But, this is one of the prettiest shell pictures we’ve come across. Whomever did it had a great eye. I can’t usually arrange flowers as nicely as these shells are put together. Amazingly, I don’t think that any have fallen off, either. Usually the glue fails after 10 or 20 years, but this is still going strong. Several years ago I had three shell pictures from the 1940s with a domed frame. They were amazing, but I decided to sell them. I still think that maybe I shouldn’t have:
All three were different, but they did have a few shells missing here and there. I think that, outside of the framing, the one we found at the thrift store was comparable.
Well, that’s it for this week’s post. I guess I made it through. It was just an unwelcome surprise on Thursday night! Stay well, everyone! We have lots of fun stuff for Halloween, so stay tuned.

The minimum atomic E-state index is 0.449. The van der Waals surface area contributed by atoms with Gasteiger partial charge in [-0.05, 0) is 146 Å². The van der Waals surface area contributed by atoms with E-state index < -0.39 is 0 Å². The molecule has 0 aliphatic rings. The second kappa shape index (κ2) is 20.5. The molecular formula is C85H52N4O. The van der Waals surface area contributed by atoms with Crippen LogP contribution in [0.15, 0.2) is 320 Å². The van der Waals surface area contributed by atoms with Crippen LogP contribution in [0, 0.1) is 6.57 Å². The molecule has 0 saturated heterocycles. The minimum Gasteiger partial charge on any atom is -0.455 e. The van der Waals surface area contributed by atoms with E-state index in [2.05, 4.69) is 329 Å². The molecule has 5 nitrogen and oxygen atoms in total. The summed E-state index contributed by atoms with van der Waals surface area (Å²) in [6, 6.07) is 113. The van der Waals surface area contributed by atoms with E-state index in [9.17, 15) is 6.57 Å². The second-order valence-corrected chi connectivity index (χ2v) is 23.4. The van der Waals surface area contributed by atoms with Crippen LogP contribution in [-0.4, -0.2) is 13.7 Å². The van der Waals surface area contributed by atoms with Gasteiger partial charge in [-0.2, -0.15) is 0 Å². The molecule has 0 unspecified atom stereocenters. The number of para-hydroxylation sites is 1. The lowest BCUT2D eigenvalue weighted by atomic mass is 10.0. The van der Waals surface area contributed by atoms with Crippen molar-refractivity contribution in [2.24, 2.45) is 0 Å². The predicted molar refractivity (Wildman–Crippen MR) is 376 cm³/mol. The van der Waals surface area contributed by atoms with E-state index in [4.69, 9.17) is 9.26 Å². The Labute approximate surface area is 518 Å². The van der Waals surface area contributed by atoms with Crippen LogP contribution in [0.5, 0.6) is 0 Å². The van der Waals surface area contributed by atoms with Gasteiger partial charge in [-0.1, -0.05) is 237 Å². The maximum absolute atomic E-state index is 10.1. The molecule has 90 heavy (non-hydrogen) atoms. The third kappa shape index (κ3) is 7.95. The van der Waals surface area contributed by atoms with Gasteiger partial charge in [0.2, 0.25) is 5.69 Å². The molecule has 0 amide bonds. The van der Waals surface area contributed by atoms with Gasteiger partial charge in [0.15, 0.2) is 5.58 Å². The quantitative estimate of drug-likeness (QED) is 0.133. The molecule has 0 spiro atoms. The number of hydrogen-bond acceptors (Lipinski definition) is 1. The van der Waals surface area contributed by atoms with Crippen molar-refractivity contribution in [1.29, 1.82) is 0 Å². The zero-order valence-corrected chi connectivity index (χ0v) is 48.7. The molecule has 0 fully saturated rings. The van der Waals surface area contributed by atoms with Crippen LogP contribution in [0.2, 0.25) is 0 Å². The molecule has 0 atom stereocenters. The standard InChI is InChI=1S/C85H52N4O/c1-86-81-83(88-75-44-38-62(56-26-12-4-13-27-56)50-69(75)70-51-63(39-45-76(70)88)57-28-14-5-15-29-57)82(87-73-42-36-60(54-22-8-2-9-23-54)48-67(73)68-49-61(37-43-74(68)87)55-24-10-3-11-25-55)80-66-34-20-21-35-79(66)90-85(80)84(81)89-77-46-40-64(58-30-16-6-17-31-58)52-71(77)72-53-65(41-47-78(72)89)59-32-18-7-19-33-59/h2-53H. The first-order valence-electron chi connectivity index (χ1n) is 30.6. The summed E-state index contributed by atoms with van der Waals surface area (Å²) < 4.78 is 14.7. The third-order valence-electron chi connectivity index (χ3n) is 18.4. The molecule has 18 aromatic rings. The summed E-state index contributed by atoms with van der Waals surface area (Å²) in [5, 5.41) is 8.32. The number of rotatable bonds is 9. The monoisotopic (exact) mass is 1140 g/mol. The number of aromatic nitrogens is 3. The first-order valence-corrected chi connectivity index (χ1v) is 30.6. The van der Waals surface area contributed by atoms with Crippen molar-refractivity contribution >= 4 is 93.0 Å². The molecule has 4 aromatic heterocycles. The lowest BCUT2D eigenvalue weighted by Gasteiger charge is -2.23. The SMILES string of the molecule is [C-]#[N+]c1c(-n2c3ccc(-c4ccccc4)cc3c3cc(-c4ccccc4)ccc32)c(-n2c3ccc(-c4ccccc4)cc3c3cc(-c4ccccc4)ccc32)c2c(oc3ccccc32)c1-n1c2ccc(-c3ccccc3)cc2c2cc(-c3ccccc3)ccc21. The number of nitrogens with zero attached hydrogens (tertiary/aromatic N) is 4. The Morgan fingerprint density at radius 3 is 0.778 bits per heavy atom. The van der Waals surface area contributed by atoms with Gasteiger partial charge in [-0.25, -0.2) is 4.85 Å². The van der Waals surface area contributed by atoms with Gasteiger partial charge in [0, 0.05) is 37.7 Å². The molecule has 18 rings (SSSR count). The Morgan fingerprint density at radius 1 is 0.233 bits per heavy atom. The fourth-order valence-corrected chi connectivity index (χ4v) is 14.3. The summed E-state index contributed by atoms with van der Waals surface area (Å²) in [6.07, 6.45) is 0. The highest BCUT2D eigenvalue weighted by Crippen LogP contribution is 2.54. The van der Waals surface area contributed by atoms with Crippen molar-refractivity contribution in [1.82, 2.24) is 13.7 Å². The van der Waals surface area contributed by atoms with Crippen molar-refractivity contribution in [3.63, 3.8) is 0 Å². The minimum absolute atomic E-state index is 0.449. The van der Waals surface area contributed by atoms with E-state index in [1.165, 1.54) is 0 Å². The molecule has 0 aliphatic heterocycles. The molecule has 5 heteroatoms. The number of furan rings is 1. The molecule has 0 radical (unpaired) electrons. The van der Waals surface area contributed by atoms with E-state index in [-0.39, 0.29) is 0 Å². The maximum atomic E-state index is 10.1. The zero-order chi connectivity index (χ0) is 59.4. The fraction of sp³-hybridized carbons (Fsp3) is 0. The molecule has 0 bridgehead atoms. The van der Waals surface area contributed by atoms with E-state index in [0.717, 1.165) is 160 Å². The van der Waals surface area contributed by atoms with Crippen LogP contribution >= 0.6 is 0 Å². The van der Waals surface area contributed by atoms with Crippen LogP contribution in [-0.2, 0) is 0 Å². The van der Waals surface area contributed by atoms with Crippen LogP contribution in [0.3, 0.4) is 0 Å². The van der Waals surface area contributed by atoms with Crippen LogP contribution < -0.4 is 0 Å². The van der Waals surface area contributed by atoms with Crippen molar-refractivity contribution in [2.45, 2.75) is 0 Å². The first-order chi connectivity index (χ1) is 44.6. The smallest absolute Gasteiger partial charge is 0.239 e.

For those who have been following along with a century of handbags, this week’s decade is the 1980s!
Oh, the 1980s! What a time that was here in the US. Ronald and Nancy Regan, Dallas, Dynasty, the Rubik’s cube, Punk Rock, and Preppies. With superior good taste, Great Britain introduced Princess Di:
The decade started off with a taste for quiet handbags of suede, in soft grays, burgundies, and browns. But as finances improved, fashion became more bold and the rise of the designers began. In the US it was: Ralph Lauren, Anne Klein, Geoffrey Beene, Calvin Klein, and Adrienne Vittadini. In Europe, popular designers included: Cardin, Armani, Claude Montana, Versace, Lacroix, Channel, Galliano, Alaia, and Ozbeck.